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late 14c., Pigmei, "member of a fabulous race of dwarfs," described by Homer and Herodotus and said to inhabit Egypt or Ethiopia and India, from Latin Pygmaei (singular Pygmaeus), from Greek Pygmaioi, plural of Pygmaios "a Pygmy," noun use of adjective meaning "dwarfish," literally "of the length of a pygme; a pygme tall," from pygme "cubit," literally "fist," the measure of length from the elbow to the knuckle; related to pyx "with clenched fist" and to Latin pugnus "fist" (see pugnacious).
Figurative use for "person of small importance" is from 1590s. Believed in 17c. to refer to chimpanzees or orangutans, and occasionally the word was used in this sense. The ancient word was applied by Europeans to the equatorial African race 1863, but the tribes probably were known to the ancients and likely were the original inspiration for the legend. As an adjective from 1590s. Related: Pygmean; Pygmaean.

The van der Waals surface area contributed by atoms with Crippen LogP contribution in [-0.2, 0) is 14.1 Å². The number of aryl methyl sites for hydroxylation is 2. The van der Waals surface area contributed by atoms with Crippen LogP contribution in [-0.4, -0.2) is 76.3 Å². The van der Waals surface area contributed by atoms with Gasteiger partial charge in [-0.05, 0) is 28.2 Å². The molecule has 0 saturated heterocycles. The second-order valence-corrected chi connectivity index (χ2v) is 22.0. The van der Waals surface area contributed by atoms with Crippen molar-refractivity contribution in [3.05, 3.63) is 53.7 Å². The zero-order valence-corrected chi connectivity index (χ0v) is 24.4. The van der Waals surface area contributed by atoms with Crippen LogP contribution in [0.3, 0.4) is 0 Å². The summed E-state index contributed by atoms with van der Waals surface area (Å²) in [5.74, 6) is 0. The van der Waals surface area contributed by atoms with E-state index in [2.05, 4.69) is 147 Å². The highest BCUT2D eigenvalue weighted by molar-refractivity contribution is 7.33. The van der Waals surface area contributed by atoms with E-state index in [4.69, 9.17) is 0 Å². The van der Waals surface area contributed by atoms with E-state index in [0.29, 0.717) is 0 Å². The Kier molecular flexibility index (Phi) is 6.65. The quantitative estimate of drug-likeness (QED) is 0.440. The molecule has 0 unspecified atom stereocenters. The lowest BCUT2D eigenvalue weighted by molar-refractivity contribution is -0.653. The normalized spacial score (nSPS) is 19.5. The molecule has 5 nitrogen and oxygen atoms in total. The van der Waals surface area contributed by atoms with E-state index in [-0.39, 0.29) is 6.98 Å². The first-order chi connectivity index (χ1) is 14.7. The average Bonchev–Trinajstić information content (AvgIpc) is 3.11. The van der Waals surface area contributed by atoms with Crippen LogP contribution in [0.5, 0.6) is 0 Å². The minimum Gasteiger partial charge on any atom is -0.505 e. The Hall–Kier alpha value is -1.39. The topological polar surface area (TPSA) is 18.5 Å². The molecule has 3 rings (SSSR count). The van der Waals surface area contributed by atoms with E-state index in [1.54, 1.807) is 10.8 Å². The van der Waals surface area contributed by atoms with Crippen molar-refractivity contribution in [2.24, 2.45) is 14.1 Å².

pygmy pyg·my (pĭg'mē)
An individual of unusually small size.
Pygmy A member of any of various peoples, especially found in equatorial Africa and parts of southeast Asia, having an average height less than 5 feet.
A member of any ethnic group in which the average height of the adult male is less than four feet, eleven inches. There are Pygmy tribes in dense rain-forest areas of central Africa, southern India, Malaysia, and the Philippines. The most widely studied Pygmies are the Mbuti of northeastern Democratic Republic of Congo, who pursue a nomadic hunting and gathering subsistence (see nomadism and hunting and gathering societies), but have established complex interdependent relationships with their non-Pygmy farming neighbors.